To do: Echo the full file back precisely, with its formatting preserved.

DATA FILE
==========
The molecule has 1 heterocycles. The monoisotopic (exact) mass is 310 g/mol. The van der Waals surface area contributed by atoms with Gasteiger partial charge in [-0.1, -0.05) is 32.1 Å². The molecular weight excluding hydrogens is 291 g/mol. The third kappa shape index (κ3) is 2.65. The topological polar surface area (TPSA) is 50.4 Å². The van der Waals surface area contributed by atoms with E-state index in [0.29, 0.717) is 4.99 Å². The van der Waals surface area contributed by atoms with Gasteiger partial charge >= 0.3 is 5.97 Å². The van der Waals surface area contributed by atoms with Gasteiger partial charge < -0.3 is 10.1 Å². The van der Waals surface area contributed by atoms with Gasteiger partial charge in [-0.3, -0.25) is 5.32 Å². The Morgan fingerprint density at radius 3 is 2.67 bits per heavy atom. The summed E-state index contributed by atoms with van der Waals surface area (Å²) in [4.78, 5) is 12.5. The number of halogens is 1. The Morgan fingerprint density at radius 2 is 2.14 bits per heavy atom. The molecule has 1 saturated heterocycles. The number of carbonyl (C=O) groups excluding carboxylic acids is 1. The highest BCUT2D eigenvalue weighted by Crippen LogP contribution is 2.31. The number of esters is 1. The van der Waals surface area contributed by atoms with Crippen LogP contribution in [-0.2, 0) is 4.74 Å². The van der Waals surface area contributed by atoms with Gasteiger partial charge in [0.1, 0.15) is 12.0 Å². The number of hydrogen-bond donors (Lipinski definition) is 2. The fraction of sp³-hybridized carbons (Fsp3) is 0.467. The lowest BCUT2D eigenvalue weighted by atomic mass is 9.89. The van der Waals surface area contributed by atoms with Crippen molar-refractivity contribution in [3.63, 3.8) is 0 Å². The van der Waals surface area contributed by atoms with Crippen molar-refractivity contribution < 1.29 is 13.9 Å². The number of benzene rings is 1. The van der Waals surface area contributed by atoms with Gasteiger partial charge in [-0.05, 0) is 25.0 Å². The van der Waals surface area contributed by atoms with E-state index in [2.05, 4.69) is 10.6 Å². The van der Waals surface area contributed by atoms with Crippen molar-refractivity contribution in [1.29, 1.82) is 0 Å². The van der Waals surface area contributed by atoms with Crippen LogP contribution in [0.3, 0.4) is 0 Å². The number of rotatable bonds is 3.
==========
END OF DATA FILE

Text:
The molecule has 1 heterocycles. The monoisotopic (exact) mass is 310 g/mol. The van der Waals surface area contributed by atoms with Gasteiger partial charge in [-0.1, -0.05) is 32.1 Å². The molecular weight excluding hydrogens is 291 g/mol. The third kappa shape index (κ3) is 2.65. The topological polar surface area (TPSA) is 50.4 Å². The van der Waals surface area contributed by atoms with E-state index in [0.29, 0.717) is 4.99 Å². The van der Waals surface area contributed by atoms with Gasteiger partial charge >= 0.3 is 5.97 Å². The van der Waals surface area contributed by atoms with Gasteiger partial charge < -0.3 is 10.1 Å². The van der Waals surface area contributed by atoms with Gasteiger partial charge in [-0.3, -0.25) is 5.32 Å². The Morgan fingerprint density at radius 3 is 2.67 bits per heavy atom. The summed E-state index contributed by atoms with van der Waals surface area (Å²) in [4.78, 5) is 12.5. The number of halogens is 1. The Morgan fingerprint density at radius 2 is 2.14 bits per heavy atom. The molecule has 1 saturated heterocycles. The number of carbonyl (C=O) groups excluding carboxylic acids is 1. The highest BCUT2D eigenvalue weighted by Crippen LogP contribution is 2.31. The number of esters is 1. The van der Waals surface area contributed by atoms with Crippen LogP contribution in [-0.2, 0) is 4.74 Å². The van der Waals surface area contributed by atoms with Gasteiger partial charge in [0.1, 0.15) is 12.0 Å². The number of hydrogen-bond donors (Lipinski definition) is 2. The fraction of sp³-hybridized carbons (Fsp3) is 0.467. The lowest BCUT2D eigenvalue weighted by atomic mass is 9.89. The van der Waals surface area contributed by atoms with Crippen molar-refractivity contribution in [3.63, 3.8) is 0 Å². The van der Waals surface area contributed by atoms with Crippen molar-refractivity contribution < 1.29 is 13.9 Å². The number of benzene rings is 1. The van der Waals surface area contributed by atoms with Gasteiger partial charge in [-0.05, 0) is 25.0 Å². The van der Waals surface area contributed by atoms with E-state index in [2.05, 4.69) is 10.6 Å². The van der Waals surface area contributed by atoms with Crippen molar-refractivity contribution in [1.29, 1.82) is 0 Å². The van der Waals surface area contributed by atoms with Crippen LogP contribution in [0.3, 0.4) is 0 Å². The number of rotatable bonds is 3.